I've just discovered that the composer Karl Kohn, my dear Professor of Music at Pomona College, celebrates his 90th birthday today, so this entry SIMPLY MUST be dedicated to him. Professor Kohn was the towering figure of the music department for years, and for good reason. Born in Vienna he escaped to the U.S. with his family as a teen, was educated at Harvard, and has received numerous grants and fellowships, as well as being on the board of the famed "Monday Evening Concert Series" of mostly new music in Los Angles for 20 years. His works are published by Carl Fischer, among others.
At Pomona, he received us as freshmen: lumps of unformed musical material with extremely little culture (for someone from Vienna, especially), and through patient if occasionally dramatic means somehow, by senior year, turned us into near-musicians! (I suspect he'd have loved to begin teaching us at exactly the moment we graduated!). We heard Ligeti for the first time in a duo-piano performance with his also-gifted-pianist wife, Margie, and it was ELECTRIFYING. We discovered that Machaut and Josquin were just as clever as Stravinsky, rhythmically. We were taken to task if we turned in illegible work (pre-computer era): "You expect musicians to have time to try to read this garbage?" followed by the sound of your score being torn to shreds! Or, "you expect professional musicians to sit on stage and play 10 notes in the entire piece?? Write them something to play!". We eventually got the idea!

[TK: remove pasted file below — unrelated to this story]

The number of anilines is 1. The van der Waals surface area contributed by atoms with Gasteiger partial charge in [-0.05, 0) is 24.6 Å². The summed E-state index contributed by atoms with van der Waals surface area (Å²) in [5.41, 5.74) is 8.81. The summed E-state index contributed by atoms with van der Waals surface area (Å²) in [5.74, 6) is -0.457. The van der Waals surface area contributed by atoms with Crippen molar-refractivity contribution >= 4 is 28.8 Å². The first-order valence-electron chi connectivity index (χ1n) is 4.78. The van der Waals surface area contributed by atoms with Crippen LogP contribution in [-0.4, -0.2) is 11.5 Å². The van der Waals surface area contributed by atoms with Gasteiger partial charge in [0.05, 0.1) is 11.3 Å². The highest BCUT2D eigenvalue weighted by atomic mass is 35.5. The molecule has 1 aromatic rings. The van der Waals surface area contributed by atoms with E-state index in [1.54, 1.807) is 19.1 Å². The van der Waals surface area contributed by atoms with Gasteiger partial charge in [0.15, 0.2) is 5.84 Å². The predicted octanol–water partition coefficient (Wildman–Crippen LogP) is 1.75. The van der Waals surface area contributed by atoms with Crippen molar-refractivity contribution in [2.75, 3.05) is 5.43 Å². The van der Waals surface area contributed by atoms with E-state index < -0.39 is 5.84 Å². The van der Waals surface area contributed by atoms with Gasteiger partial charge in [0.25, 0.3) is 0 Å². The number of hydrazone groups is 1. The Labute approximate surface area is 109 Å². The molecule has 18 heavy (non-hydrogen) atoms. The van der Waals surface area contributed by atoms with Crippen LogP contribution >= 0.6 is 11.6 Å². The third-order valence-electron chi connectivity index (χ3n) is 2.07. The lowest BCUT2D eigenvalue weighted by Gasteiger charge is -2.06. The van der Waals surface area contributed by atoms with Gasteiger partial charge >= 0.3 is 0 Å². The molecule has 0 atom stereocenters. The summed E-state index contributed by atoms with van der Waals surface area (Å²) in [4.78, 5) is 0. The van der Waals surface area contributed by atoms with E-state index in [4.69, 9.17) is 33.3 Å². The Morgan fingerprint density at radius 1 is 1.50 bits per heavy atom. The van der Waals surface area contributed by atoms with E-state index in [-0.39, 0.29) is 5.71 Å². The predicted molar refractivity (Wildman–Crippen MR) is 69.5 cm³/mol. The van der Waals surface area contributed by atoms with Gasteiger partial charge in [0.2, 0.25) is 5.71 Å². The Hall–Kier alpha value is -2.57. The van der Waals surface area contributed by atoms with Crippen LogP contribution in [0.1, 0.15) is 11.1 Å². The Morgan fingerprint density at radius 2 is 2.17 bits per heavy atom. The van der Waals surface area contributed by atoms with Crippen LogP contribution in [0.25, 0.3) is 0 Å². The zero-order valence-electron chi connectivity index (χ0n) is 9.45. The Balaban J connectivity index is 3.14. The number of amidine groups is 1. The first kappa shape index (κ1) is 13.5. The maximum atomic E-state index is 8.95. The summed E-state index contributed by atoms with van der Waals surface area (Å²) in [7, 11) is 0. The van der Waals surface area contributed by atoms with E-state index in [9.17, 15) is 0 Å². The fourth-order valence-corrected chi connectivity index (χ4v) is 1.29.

Now he is a Distinguished Emeritus Professor—retired with benefits—and is still busy composing and leading a life in music. I was honored to perform at a concert at Pomona last February, and in a way, knowing he was in the hall was all I needed to know I had to play my best. Thank you dear Professor Kohn, and many happy returns of the day!